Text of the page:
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Benefits to Starting a 4-Year Degree at a 2-Year College

By Edited Oct 19, 2015 1 8
Science Building at Westchester Community College in New York State.
Credit: Astrocog/Creative Commons/Attribution-Share Alike

Students have many choices when they make the decision to go to college. With a number of different opportunities, including both on-campus and distance learning, a college degree program can be customized to be as rigid or flexible as a student needs. As one option, many students choose to begin their education at a two-year college rather than heading straight off to the dorms at the four-year universities.

There are several key things to keep in mind when starting your college journey. If you know you will definitely be pursuing your education past the associate degree level, this preparation for your long-term goals will be important. A good option is to start at a community (or junior) college. Here's why:

Two-Year Colleges Aid the Planning Process

While there is some flexibility and time to declare a bachelor degree major, you will want to try to plan accordingly so you do not end up starting over once you transfer. Starting off at a two-year school is the perfect way to accomplish this goal.

Proper planning ensures all the right courses are taken at your community college so you do not have to take many extra courses to meet the four-year degree requirements. Courses taken at a community college are typically highly transferable (especially if they are "general education" courses - which is what you should probably focus on anyway at this point until you are 110 percent sure what your major will be. Even students who think they are sure often change their minds once taking the degree-specific classes).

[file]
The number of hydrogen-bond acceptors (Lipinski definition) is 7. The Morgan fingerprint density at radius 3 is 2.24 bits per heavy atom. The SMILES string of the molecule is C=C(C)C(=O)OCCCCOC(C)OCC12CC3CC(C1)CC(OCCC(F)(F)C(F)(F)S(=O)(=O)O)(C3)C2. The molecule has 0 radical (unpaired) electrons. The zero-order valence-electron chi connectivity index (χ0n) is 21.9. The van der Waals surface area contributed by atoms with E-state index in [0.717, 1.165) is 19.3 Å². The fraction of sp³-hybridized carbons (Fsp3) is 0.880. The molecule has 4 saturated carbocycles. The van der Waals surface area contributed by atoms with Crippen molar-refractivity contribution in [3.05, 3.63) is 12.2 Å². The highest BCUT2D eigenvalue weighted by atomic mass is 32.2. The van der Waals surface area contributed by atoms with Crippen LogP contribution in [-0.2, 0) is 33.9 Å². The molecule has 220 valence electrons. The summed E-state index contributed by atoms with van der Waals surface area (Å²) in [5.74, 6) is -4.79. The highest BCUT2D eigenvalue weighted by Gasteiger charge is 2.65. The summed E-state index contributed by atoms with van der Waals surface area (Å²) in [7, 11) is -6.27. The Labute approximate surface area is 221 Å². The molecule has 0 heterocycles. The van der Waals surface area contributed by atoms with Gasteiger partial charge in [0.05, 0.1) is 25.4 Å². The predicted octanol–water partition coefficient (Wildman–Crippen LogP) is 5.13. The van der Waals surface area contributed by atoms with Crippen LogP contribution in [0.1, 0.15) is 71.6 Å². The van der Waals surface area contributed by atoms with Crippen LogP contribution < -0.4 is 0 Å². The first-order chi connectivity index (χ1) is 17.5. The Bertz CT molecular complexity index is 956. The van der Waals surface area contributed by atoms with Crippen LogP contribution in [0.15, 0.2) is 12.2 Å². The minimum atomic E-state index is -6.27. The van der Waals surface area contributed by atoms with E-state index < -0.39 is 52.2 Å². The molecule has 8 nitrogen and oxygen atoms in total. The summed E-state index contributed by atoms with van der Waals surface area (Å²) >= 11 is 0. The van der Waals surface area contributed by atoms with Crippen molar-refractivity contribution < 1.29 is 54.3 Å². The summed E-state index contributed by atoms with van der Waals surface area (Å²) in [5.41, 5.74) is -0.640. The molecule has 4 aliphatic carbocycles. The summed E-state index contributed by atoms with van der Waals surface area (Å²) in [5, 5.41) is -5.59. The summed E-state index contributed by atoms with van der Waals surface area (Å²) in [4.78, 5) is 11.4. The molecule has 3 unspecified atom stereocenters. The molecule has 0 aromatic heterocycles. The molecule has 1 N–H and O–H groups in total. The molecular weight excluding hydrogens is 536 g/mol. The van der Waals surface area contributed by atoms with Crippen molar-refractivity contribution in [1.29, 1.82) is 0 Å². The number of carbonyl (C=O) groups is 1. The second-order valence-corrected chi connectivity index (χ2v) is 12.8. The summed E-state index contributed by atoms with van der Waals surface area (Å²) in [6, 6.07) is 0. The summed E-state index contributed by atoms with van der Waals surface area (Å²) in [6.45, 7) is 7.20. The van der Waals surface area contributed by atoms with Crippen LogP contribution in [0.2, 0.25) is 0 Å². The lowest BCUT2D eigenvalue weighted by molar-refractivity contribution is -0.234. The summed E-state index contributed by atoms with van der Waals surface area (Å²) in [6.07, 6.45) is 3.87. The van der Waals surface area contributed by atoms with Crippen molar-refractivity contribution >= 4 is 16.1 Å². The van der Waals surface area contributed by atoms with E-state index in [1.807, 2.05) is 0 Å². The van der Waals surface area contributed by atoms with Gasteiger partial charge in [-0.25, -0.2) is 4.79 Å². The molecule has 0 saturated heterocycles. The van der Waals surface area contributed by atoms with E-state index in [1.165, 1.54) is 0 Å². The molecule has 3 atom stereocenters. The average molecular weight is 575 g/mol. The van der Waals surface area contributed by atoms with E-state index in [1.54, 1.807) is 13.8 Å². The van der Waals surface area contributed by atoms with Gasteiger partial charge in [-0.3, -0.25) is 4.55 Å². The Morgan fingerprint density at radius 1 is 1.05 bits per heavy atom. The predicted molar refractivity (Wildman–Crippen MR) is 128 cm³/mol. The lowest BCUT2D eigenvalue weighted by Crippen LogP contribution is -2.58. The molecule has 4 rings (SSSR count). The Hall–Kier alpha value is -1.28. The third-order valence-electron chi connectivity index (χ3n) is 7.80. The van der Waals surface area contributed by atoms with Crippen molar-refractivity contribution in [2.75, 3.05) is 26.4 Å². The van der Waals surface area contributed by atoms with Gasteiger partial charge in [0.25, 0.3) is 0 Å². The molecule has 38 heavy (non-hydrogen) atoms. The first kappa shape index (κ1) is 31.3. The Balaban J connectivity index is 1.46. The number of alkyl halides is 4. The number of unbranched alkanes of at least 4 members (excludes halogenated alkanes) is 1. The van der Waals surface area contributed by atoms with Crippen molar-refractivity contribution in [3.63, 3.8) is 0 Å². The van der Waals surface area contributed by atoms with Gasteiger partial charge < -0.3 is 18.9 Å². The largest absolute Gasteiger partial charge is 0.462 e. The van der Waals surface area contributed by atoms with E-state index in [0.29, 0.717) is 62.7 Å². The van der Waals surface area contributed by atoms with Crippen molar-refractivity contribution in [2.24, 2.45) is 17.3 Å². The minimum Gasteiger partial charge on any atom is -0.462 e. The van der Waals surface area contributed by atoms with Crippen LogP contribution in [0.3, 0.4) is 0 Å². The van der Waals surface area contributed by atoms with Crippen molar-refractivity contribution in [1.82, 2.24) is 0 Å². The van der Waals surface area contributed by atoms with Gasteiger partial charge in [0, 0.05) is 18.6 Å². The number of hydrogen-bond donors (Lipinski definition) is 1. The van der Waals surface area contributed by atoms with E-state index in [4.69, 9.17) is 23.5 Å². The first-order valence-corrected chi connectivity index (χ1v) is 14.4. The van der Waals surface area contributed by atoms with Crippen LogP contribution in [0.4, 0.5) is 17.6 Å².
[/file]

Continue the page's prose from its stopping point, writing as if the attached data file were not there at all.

However, there are usually a handful of courses that do not transfer well, so while registering for your courses, be selective. There is no worse feeling than taking 60+ credits during your first two years of school only to learn many of those credits will not be accepted towards the bachelor degree. If you talk to your academic counselor at your college, he or she can help you construct a plan.

If you already know which four-year university you plan to attend, it is still a good idea to speak with a counselor or admissions representative at that school to ensure the credits you plan to take will be accepted by that institution. It is important to carve your path as one that will enable you to transfer smoothly. Understanding the ins and outs of transfer will also help you prepare better.